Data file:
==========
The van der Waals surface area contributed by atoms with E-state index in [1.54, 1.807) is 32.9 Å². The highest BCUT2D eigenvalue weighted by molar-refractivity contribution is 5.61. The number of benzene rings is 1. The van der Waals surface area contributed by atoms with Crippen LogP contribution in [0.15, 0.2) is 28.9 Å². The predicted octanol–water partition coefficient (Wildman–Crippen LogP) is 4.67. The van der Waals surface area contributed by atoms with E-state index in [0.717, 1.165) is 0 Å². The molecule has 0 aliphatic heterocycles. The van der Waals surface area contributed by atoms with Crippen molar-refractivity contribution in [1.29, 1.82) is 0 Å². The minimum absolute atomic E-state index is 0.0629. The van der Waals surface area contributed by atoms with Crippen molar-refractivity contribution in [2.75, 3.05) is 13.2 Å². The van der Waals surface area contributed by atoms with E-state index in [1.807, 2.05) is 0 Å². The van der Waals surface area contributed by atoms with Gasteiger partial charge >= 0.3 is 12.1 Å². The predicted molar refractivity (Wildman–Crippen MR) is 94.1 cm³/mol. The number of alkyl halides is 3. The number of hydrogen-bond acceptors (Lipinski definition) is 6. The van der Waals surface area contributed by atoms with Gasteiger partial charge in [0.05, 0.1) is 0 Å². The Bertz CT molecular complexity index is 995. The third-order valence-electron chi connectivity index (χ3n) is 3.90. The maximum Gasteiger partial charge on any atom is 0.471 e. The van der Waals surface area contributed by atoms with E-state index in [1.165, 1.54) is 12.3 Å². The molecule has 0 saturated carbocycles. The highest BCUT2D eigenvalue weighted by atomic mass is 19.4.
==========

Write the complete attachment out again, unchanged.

The van der Waals surface area contributed by atoms with E-state index in [1.54, 1.807) is 32.9 Å². The highest BCUT2D eigenvalue weighted by molar-refractivity contribution is 5.61. The number of benzene rings is 1. The van der Waals surface area contributed by atoms with Crippen LogP contribution in [0.15, 0.2) is 28.9 Å². The predicted octanol–water partition coefficient (Wildman–Crippen LogP) is 4.67. The van der Waals surface area contributed by atoms with E-state index in [0.717, 1.165) is 0 Å². The molecule has 0 aliphatic heterocycles. The van der Waals surface area contributed by atoms with Crippen molar-refractivity contribution in [1.29, 1.82) is 0 Å². The minimum absolute atomic E-state index is 0.0629. The van der Waals surface area contributed by atoms with Crippen molar-refractivity contribution in [2.75, 3.05) is 13.2 Å². The van der Waals surface area contributed by atoms with E-state index in [1.807, 2.05) is 0 Å². The van der Waals surface area contributed by atoms with Gasteiger partial charge >= 0.3 is 12.1 Å². The predicted molar refractivity (Wildman–Crippen MR) is 94.1 cm³/mol. The number of alkyl halides is 3. The number of hydrogen-bond acceptors (Lipinski definition) is 6. The van der Waals surface area contributed by atoms with Gasteiger partial charge in [0.05, 0.1) is 0 Å². The Bertz CT molecular complexity index is 995. The third-order valence-electron chi connectivity index (χ3n) is 3.90. The maximum Gasteiger partial charge on any atom is 0.471 e. The van der Waals surface area contributed by atoms with E-state index in [1.165, 1.54) is 12.3 Å². The molecule has 0 saturated carbocycles. The highest BCUT2D eigenvalue weighted by atomic mass is 19.4.